Despite an increase in the price of petrol, also referred to as Premium Motor Spirit (PMS) across the country, the Federal Government, in Abuja, yesterday, stated that the cost of the product is still being regulated, even as it faulted marketers for the price increase.
This came as the Nigerian Midstream Downstream Petroleum Regulatory Authority (NMDPRA) and thousands of oil and gas stakeholders converged to decide the fate of the nation’s downstream petroleum sector.
About 12 guidelines, with input from more than 1,156 experts, mainly Oil Producers Trade Section (OPTS), Independent Petroleum Producers Group (IPPG), petroleum products marketers, World Bank, Nigeria LNG Limited (NLNG) and others are being fine-tuned at the event.
Some of the guidelines are Petroleum (Transportation and Shipment) Regulations, Assignment and Transfer of License and Permit Regulations, Midstream and Downstream Petroleum (Operations) Regulations, Petroleum Pipeline Regulations, Gas Pricing Domestic Demand and Delivery
Regulations, Natural Gas Pipeline Tariff Regulations, Midstream and Downstream Decommissioning and Abandonment Regulations, Environmental Regulations for Midstream and Downstream Operations, Midstream and Downstream Gas Infrastructure Fund Regulations and Environmental Remediation Funds Regulations.
Coming on the backdrop of the Petroleum Industry Act (PIA) passed, last year, the success or failure of the law in the downstream and midstream segments is solely dependent on the new regulations, which are expected to act as vehicles for driving provisions of the law.
Recall that the price control for petroleum products, especially petrol and gas, has been a disincentive for many investors, and a major reason Nigeria’s petroleum industry has not been able to make a significant impact on Gross Domestic Product (GDP).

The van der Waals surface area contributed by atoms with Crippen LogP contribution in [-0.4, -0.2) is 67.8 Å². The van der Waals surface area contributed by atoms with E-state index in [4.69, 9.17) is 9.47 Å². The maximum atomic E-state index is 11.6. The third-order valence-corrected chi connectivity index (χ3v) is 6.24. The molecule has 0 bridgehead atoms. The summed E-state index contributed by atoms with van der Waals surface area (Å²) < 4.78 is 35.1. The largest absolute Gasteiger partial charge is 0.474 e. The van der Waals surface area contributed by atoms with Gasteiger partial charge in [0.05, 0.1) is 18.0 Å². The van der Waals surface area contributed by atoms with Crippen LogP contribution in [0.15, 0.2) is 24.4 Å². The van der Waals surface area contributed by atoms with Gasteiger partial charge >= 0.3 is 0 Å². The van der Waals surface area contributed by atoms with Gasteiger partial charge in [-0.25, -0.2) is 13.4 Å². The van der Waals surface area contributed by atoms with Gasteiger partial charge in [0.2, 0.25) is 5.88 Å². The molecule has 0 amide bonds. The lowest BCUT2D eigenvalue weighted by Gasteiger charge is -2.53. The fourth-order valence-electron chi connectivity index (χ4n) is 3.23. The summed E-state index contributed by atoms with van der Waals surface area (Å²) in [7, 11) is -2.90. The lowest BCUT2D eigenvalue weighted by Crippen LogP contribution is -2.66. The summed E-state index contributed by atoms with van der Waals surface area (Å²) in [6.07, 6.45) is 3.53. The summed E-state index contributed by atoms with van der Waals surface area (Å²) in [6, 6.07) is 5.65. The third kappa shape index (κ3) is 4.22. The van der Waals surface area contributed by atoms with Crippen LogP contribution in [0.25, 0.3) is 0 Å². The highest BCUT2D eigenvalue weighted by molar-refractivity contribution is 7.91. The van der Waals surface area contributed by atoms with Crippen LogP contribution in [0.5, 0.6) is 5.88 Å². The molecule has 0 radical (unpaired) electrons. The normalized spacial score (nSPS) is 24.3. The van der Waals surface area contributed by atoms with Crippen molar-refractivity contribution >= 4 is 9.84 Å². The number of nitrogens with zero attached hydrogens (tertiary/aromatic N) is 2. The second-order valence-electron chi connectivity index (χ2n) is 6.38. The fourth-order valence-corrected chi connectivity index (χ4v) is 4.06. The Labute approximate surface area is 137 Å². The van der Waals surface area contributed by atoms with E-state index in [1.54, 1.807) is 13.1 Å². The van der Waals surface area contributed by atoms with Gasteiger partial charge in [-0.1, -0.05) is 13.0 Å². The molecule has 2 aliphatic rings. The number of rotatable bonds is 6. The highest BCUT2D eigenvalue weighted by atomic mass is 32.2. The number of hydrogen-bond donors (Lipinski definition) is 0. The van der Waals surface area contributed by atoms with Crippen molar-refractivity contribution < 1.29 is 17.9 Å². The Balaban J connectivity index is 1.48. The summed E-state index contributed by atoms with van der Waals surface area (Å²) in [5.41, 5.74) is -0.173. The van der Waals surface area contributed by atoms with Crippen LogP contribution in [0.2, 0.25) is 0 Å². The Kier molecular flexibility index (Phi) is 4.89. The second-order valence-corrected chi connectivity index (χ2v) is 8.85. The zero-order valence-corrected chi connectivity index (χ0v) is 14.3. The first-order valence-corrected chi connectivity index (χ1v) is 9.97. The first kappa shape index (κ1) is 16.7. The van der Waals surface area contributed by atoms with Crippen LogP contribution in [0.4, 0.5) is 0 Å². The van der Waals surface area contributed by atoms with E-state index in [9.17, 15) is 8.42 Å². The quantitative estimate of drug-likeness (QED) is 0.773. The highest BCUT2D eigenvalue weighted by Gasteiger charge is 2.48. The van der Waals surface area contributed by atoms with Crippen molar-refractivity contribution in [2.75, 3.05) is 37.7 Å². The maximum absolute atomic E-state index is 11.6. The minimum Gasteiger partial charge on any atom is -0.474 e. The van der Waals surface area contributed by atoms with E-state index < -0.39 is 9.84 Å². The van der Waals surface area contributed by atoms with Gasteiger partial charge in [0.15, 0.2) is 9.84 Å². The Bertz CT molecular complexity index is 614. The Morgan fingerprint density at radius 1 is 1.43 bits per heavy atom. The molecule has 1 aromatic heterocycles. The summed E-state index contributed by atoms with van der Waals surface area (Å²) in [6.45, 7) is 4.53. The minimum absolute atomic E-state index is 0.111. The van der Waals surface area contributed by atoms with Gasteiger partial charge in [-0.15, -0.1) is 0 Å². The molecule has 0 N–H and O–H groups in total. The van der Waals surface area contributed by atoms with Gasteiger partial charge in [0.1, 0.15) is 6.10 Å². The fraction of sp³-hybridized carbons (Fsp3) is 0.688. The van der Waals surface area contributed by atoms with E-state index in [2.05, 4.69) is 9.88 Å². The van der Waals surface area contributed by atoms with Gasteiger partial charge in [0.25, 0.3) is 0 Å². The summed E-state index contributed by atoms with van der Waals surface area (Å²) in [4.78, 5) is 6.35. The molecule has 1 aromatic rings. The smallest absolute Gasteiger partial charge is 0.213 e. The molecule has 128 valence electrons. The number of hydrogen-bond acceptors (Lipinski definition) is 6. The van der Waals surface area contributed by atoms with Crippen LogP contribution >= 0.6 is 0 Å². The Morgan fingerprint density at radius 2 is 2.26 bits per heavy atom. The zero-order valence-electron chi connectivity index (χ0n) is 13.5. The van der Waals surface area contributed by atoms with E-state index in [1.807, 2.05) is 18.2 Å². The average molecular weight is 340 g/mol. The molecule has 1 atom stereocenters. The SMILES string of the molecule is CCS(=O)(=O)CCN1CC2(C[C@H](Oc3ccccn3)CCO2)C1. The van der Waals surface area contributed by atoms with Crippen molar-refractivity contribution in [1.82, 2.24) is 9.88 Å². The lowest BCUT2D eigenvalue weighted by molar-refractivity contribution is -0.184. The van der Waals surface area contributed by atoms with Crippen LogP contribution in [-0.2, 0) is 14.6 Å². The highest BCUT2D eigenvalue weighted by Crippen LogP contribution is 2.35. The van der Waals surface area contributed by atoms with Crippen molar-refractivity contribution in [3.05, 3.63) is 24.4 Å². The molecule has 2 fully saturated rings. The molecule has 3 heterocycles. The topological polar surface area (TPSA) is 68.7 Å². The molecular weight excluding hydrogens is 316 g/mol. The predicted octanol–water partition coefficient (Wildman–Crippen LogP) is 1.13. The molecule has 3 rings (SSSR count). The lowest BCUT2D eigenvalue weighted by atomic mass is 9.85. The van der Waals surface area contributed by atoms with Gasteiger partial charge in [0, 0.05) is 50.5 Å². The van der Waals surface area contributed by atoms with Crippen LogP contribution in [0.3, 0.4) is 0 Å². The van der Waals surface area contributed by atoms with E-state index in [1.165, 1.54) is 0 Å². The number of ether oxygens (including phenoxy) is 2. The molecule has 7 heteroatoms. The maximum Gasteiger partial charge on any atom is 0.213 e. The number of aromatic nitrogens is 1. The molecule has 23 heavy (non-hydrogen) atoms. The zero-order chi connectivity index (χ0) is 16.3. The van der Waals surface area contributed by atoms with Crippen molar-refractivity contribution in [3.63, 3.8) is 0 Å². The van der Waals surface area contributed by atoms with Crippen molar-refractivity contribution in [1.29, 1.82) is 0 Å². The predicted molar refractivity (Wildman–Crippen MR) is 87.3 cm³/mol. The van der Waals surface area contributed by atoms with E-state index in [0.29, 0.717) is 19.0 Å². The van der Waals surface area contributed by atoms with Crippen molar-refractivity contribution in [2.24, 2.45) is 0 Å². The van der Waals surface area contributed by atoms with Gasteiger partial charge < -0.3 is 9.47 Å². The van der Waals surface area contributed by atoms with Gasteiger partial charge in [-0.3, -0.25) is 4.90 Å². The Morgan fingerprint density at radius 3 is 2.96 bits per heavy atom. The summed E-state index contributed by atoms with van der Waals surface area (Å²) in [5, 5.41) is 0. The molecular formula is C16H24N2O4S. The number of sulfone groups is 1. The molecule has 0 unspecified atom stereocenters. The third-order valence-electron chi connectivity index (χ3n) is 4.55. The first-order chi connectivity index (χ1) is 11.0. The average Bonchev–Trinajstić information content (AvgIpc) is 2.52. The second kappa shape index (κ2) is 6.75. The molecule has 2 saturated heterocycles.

Minister of State for Petroleum Resources, Timipre Sylva, at the event, said the government has not deregulated the downstream sector.
Although most fueling stations across the country now sell petrol at N175 and above per litre, against the government-controlled price of N165, Sylva said subsidy remains on petrol.
He said: “I can tell you authoritatively that we have not deregulated. The government is still subsidizing. If there are increases in the price, it is not from the government. It is properly from the marketers.”
Sylva portrayed the new regulations as fulfillment of the provisions of Sections 33 and 216 of the PIA 2021, which assigned NMDPRA to consult with relevant stakeholders prior to finalizing and making any regulations concerning the processing, refining, transmission, distribution, supply, sale and storage of petroleum products, or any other matters deemed expedient by the agency.
He added: “This administration understands the need to have all-encompassing, well thought-out and unambiguous regulatory instruments that are painstakingly developed to meet the current and future aspirations of the government. This is required to attract much needed investments and create opportunities in the sector; hence the need for stakeholders’ participation and engagement in developing regulations, processes and procedures.”
Chief Executive of NMDPRA, Ahmed Farouk, noted that the new regulations are the critical leeway that would open needed investment in the midstream and downstream segment of the petroleum industry.
According to him, the investment, which would result in more revenue from government and job creation for the country, will not come unless there’s clarity in the sector, noting that investors are disturbed about pricing of petroleum products, especially gas.
He said while a segment, like the midstream, is being opened up through the PIA, the opportunities could only come when there are investors.